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ABSTRACT: To examine associations between (1) youth violence victimization and perpetration and later sexually transmitted infections (STI) and (2) parent-family and school connectedness and later STI, and to explore the moderating role of connectedness on the associations between youth violence victimization and perpetration and later STI. We used data from Waves I and IV of the National Longitudinal Study of Adolescent Health, which provided a baseline weighted sample of 14,800 respondents. We used logistic regression to examine associations between youth violence and connectedness with self-reported ever STI diagnosis, including gonorrhea, chlamydia, syphilis, genital herpes, genital warts or human papillomavirus, or human immunodeficiency virus. If participants reported having an STI at Wave I they were excluded from the analysis. Controlling for biological sex, race/ethnicity, age, parent's highest education level, and parent's marital status, both youth violence victimization and perpetration were associated with an increased risk of later STI (adjusted odds ratio [AOR], 1.27, 95% confidence interval [CI], 1.07-1.52; and AOR, 1.21, 95% CI, 1.04-1.41, respectively). Parent-family and school connectedness in adolescence were associated with a decreased risk for later STI (AOR, .96, 95% CI, .95-.98; and AOR, .97, 95% CI, .95-.99, respectively); however, connectedness did not moderate the associations between nonsexual violence involvement and later STI. These results indicate that youth violence victimization and perpetration may be risk factors for STI later in life. Conversely, parent-family and school connectedness in adolescence appear to protect against subsequent STI. The findings suggest that provider efforts to address youth violence and connectedness in adolescence can promote positive sexual health outcomes in adulthood.Journal of Adolescent Health 11/2013; · 2.97 Impact Factor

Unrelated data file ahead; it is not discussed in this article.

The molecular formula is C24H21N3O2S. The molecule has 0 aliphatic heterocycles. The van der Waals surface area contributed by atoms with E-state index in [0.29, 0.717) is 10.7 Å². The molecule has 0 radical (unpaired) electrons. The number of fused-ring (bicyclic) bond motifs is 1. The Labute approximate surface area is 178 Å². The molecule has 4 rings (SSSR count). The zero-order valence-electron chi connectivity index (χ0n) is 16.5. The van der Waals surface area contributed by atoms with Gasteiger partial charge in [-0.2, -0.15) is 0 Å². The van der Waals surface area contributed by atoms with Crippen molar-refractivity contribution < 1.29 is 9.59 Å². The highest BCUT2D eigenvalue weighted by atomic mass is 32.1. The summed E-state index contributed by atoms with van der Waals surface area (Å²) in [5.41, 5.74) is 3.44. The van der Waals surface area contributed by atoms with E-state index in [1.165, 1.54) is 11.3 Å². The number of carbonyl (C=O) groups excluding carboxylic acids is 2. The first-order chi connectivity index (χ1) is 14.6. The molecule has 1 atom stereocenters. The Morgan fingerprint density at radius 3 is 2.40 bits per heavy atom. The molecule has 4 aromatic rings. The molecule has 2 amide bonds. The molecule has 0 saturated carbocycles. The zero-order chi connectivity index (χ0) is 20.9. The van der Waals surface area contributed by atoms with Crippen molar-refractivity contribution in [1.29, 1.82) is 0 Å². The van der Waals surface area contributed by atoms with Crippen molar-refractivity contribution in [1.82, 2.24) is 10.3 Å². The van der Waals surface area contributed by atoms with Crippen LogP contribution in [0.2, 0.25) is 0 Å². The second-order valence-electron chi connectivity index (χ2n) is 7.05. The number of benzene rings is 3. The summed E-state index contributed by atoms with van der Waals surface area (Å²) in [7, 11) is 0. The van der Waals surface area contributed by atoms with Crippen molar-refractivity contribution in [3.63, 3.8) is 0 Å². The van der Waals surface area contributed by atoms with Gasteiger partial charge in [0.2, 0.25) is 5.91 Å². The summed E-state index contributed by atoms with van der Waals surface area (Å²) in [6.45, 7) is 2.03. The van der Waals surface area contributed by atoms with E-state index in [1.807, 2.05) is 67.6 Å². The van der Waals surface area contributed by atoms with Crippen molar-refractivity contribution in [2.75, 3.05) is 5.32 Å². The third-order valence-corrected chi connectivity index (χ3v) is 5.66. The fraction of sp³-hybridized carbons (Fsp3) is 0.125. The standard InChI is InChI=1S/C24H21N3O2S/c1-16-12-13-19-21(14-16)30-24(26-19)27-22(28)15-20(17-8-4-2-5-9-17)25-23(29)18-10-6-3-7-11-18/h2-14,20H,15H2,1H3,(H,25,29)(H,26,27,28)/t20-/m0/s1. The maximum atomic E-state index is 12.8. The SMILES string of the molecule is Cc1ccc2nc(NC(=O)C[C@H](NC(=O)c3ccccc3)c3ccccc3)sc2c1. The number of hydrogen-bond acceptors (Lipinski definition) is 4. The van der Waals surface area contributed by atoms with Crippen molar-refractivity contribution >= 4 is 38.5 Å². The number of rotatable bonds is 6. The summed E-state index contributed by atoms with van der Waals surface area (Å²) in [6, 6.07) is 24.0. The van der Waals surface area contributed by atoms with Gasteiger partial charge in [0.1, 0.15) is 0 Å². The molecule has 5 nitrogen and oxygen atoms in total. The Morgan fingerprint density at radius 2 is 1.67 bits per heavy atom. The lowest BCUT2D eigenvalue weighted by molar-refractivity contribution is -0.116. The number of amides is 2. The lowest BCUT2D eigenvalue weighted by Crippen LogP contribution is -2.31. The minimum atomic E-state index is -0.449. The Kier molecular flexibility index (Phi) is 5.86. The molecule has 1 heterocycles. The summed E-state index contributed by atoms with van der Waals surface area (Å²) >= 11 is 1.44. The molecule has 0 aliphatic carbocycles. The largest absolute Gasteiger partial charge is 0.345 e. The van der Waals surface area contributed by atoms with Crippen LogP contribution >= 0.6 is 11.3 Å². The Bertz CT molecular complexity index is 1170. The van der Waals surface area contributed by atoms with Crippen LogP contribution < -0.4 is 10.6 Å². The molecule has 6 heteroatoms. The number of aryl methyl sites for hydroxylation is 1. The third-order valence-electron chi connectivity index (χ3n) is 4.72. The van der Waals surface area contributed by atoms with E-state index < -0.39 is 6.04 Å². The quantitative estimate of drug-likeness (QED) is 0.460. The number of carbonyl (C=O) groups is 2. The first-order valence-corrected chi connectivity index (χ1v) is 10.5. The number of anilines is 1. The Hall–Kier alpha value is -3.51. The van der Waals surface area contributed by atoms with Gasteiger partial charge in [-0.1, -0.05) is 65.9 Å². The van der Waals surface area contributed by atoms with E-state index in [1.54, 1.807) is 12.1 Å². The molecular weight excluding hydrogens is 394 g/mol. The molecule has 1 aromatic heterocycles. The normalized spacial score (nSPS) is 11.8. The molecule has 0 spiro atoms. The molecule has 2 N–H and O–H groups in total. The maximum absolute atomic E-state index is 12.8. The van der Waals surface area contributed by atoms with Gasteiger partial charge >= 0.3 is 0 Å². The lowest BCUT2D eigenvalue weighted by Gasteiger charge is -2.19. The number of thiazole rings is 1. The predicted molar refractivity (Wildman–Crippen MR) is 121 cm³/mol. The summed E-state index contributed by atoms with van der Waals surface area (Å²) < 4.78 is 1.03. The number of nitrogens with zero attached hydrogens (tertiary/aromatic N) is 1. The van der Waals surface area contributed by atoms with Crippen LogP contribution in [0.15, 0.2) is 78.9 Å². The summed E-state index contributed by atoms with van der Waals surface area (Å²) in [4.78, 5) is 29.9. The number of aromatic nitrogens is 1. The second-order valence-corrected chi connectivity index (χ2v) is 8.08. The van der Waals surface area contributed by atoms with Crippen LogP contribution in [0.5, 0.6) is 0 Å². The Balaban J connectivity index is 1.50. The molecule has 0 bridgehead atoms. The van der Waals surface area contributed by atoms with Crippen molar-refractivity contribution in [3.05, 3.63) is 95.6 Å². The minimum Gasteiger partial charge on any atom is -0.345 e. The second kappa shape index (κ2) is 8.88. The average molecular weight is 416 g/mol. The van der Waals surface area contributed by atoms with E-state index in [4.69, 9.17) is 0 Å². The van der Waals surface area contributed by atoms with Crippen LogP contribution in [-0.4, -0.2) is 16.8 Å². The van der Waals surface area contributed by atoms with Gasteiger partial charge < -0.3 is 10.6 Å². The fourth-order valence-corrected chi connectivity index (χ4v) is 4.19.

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ABSTRACT: Violence against women perpetrated by their intimate partners is a social problem with adverse health consequences. Intimate partner violence has acute and chronic as well as direct and indirect health consequences related to physical, psychological, and reproductive health. Studies exploring relationships of intimate partner violence and health consequences are rare in Nepal. Hence, this study aimed to examine the relationships between intimate partner violence and sexually transmitted infections. This study used data from the nationally representative Nepal Demographic Health Survey 2011, which collected data through a two-stage complex sampling technique. Women 15-49 years were asked about domestic violence including intimate partner violence. For this analysis, 3,084 currently married women were included. Questions about domestic violence were adapted from the Conflict Tactic Scale. Relationships between different forms of physical and sexual intimate partner violence and reported signs and symptoms of sexually transmitted infections were examined using multiple logistic regression analysis. Approximately 15% of currently young and middle-aged married women experienced some form of violence in the last 12 months. About one in four women who were exposed to physical and sexual intimate partner violence reported sexually transmitted infection in the last 12 months. The odds of getting sexually transmitted infection were 1.88 [95% CI:1.29, 2.73] times higher among women exposed to any form of intimate partner violence in the last 12 months compared to women not exposed to any form of intimate partner violence. Intimate partner violence was common among currently married women in Nepal. Being exposed to intimate partner violence and getting signs and symptoms of sexually transmitted disease were found to be associated. Integration of intimate partner violence prevention and reproductive health programs is needed to reduce the burden of sexually transmitted disease among currently married women.International Journal of Women's Health 01/2014; 6:75-82.